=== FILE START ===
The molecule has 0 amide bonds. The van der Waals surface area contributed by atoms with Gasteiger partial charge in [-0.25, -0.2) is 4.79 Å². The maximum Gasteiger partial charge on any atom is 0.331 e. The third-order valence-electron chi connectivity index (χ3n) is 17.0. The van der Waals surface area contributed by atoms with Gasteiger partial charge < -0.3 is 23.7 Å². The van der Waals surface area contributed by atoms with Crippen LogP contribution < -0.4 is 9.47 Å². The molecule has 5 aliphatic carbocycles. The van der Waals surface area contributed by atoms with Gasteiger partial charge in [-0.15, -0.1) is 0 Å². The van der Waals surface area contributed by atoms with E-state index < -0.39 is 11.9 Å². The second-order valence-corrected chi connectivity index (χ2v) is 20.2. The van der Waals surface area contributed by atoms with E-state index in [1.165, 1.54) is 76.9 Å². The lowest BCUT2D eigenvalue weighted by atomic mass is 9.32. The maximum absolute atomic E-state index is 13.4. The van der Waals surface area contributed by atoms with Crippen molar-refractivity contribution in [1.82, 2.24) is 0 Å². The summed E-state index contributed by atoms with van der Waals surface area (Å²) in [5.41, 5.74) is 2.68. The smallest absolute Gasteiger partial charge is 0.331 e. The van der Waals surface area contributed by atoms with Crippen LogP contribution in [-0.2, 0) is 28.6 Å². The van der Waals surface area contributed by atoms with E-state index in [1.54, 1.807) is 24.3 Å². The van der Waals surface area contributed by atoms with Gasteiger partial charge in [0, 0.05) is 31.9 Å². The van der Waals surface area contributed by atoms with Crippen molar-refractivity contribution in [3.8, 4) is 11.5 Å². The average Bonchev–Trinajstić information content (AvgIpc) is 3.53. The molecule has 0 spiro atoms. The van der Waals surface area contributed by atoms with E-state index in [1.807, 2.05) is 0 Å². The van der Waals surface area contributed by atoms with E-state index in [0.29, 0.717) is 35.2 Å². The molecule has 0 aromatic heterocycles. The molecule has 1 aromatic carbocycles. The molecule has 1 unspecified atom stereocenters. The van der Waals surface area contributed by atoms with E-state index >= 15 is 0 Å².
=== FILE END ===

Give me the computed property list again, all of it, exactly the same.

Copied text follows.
The molecule has 0 amide bonds. The van der Waals surface area contributed by atoms with Gasteiger partial charge in [-0.25, -0.2) is 4.79 Å². The maximum Gasteiger partial charge on any atom is 0.331 e. The third-order valence-electron chi connectivity index (χ3n) is 17.0. The van der Waals surface area contributed by atoms with Gasteiger partial charge < -0.3 is 23.7 Å². The van der Waals surface area contributed by atoms with Crippen LogP contribution < -0.4 is 9.47 Å². The molecule has 5 aliphatic carbocycles. The van der Waals surface area contributed by atoms with Gasteiger partial charge in [-0.15, -0.1) is 0 Å². The van der Waals surface area contributed by atoms with E-state index < -0.39 is 11.9 Å². The second-order valence-corrected chi connectivity index (χ2v) is 20.2. The van der Waals surface area contributed by atoms with E-state index in [1.165, 1.54) is 76.9 Å². The lowest BCUT2D eigenvalue weighted by atomic mass is 9.32. The maximum absolute atomic E-state index is 13.4. The van der Waals surface area contributed by atoms with Crippen molar-refractivity contribution in [1.82, 2.24) is 0 Å². The summed E-state index contributed by atoms with van der Waals surface area (Å²) in [5.41, 5.74) is 2.68. The smallest absolute Gasteiger partial charge is 0.331 e. The van der Waals surface area contributed by atoms with Crippen LogP contribution in [-0.2, 0) is 28.6 Å². The van der Waals surface area contributed by atoms with E-state index in [1.54, 1.807) is 24.3 Å². The van der Waals surface area contributed by atoms with Gasteiger partial charge in [0, 0.05) is 31.9 Å². The van der Waals surface area contributed by atoms with Crippen molar-refractivity contribution in [3.8, 4) is 11.5 Å². The average Bonchev–Trinajstić information content (AvgIpc) is 3.53. The molecule has 0 spiro atoms. The van der Waals surface area contributed by atoms with E-state index in [1.807, 2.05) is 0 Å². The van der Waals surface area contributed by atoms with E-state index in [0.29, 0.717) is 35.2 Å². The molecule has 0 aromatic heterocycles. The molecule has 1 aromatic carbocycles. The molecule has 1 unspecified atom stereocenters. The van der Waals surface area contributed by atoms with E-state index >= 15 is 0 Å².